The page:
'Coppers effect' more than a myth as gardaí and nurses tie the knot
Sometimes clichés are true - male gardaí do go on to marry nurses, suggesting the 'Coppers' effect rings true.
But the chances of you marrying someone from your own profession is not just confined to law enforcers, the Central Statistics Office (CSO) says.
Some 80pc of female farmers marry other farmers, another 62pc of women publicans stick to their own, and 58pc of female taxi drivers are wedded to their men in their profession.
And male workers are also inclined to wed those working in similar occupations.
The CSO said 57pc of nursery workers marry others in their profession, 55pc of male midwives and nurses find love in the workplace, while 39pc of male florists marry their female counterparts.
And returning to the Copper Face Jacks cliché, it does hold true - to a point.
While male gardaí marry nurses (15pc), followed by other gardaí (10pc) and primary or nursery teachers (8pc), their female colleagues do not.
Some 49pc of women gardaí marry other gardaí, followed by farmers (4pc) and large goods vehicles drivers (2pc).
The 'Who Marries Whom? - An Occupational Hazard' report is based on the results from Census 2016.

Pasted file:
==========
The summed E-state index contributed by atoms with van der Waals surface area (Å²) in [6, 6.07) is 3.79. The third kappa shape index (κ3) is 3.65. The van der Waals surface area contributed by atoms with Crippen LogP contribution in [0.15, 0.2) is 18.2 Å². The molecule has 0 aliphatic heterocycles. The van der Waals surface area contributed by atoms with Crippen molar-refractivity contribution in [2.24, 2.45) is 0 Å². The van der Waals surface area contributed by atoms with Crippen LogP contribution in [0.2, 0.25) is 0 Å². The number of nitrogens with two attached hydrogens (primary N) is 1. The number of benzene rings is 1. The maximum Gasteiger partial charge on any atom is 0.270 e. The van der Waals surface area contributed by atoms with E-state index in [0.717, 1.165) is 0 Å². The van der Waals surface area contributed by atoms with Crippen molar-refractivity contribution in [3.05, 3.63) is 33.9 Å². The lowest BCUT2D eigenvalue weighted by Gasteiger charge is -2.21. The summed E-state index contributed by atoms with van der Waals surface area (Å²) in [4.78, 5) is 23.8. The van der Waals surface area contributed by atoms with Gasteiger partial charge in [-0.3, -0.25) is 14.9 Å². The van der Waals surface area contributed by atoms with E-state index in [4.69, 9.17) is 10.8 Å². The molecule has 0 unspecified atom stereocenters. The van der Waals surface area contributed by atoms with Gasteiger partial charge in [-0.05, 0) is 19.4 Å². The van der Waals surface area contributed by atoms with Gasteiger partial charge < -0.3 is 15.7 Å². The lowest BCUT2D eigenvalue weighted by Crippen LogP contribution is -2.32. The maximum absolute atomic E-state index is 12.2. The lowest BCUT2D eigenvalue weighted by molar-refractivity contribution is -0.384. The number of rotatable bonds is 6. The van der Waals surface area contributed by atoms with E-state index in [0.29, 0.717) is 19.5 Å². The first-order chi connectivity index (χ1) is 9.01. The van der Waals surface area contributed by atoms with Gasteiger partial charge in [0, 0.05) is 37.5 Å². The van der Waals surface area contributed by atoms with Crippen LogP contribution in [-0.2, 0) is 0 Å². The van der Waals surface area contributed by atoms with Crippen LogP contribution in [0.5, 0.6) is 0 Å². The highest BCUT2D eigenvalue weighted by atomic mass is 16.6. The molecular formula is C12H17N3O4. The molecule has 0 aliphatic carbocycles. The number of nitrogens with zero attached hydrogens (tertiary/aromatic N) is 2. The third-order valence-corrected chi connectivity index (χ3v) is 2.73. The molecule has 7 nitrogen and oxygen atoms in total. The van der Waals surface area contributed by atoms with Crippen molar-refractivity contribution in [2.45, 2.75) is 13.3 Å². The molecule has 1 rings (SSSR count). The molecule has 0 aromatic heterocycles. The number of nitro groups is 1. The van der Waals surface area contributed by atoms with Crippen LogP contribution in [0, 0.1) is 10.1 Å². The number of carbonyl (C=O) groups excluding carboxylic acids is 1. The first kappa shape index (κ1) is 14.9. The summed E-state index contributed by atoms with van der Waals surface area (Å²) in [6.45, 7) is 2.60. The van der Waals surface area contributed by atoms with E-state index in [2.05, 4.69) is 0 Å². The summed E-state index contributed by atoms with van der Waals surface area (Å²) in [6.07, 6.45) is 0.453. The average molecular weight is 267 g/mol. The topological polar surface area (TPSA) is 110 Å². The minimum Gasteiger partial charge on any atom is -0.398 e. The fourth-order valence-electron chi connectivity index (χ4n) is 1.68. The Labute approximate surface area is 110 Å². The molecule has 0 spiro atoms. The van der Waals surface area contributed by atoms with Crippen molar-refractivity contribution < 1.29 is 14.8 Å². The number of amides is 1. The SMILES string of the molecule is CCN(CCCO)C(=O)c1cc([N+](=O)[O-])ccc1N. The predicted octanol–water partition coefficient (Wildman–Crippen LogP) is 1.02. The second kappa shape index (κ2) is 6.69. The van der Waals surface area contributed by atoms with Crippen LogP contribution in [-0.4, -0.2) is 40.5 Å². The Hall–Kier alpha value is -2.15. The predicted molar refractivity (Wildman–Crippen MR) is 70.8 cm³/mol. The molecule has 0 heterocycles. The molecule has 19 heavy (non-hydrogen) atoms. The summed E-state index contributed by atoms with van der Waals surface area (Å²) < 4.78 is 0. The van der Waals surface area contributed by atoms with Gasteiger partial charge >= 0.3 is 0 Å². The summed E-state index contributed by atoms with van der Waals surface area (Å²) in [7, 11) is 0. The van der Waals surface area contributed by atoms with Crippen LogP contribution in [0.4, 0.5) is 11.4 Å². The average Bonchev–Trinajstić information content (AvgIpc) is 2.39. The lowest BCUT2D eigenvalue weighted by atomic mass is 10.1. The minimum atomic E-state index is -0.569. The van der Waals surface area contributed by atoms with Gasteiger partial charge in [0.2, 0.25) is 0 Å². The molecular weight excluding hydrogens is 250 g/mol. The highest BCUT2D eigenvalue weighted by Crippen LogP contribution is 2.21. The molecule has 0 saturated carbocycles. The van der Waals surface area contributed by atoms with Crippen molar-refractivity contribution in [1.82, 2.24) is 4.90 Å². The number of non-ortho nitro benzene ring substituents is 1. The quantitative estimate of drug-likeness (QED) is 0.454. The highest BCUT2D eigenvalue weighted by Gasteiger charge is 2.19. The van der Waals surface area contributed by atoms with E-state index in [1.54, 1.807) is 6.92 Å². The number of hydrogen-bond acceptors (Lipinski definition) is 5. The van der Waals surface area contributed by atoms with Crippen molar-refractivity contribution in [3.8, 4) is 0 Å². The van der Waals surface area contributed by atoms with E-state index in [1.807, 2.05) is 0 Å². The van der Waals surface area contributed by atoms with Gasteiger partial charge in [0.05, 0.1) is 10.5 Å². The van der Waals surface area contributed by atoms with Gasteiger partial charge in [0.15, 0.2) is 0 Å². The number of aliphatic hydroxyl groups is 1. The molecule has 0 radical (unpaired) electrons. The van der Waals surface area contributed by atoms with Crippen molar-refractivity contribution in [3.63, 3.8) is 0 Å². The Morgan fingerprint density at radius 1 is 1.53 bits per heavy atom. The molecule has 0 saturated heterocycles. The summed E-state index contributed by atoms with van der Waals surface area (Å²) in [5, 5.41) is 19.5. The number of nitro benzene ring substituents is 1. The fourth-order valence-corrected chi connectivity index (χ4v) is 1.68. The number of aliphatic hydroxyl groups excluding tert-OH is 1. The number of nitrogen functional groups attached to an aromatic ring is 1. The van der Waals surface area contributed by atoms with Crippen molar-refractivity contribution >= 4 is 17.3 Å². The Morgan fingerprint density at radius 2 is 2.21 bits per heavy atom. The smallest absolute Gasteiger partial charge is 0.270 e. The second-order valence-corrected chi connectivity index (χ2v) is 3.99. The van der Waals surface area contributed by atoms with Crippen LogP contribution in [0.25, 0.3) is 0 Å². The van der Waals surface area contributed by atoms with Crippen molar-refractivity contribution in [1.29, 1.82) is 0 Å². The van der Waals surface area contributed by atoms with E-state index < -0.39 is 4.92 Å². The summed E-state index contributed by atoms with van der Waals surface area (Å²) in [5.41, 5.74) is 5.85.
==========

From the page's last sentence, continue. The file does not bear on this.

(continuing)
It does not include data on civil same-sex partnerships and same-sex marriages, because the analysis could not be carried out due to "relatively smaller numbers".
It notes that "familiarity brings romance" rather than contempt.
However, it does not address the question as to what married couples with the same professional background talk about after work. "We have all heard anecdotally how people often marry within their own occupation, and with the wedding season upon us, we looked through the Census 2016 data to spot the trends," the report says.
"Generally, people are most likely to get married within their own occupation.
"However, the analysis indicated that people are also likely to marry people in other occupations that they work closely with, or where they may share similar working hours."
The report says it is no surprise that women farmers marrying their male counterparts was very common, as farmers were the largest single male occupation in the country at 32,673 at the time of the last Census.
The next most common male occupation was lorry drivers (11,411), who most commonly marry sales and retail assistants; managers and directors in manufacturing, who choose nurses and midwives, and carpenters and joiners who also favour nurses.
Males farmers are most likely to marry nurses (13pc), farmers (12pc) and primary teachers (7pc).
Some 9pc of male accountants marry within their profession, and while 39pc of male florists marry female florists, the numbers can be skewed due to the low numbers employed in certain occupations, with just 36 married male florists in the 2016 Census.
The most common female occupation was nurses and midwives (38,518), who tend to marry farmers (11pc), followed by sales and retail assistants, who most commonly marry other sales and retail assistants (4.5pc), and 'other administrative occupations' who also marry farmers.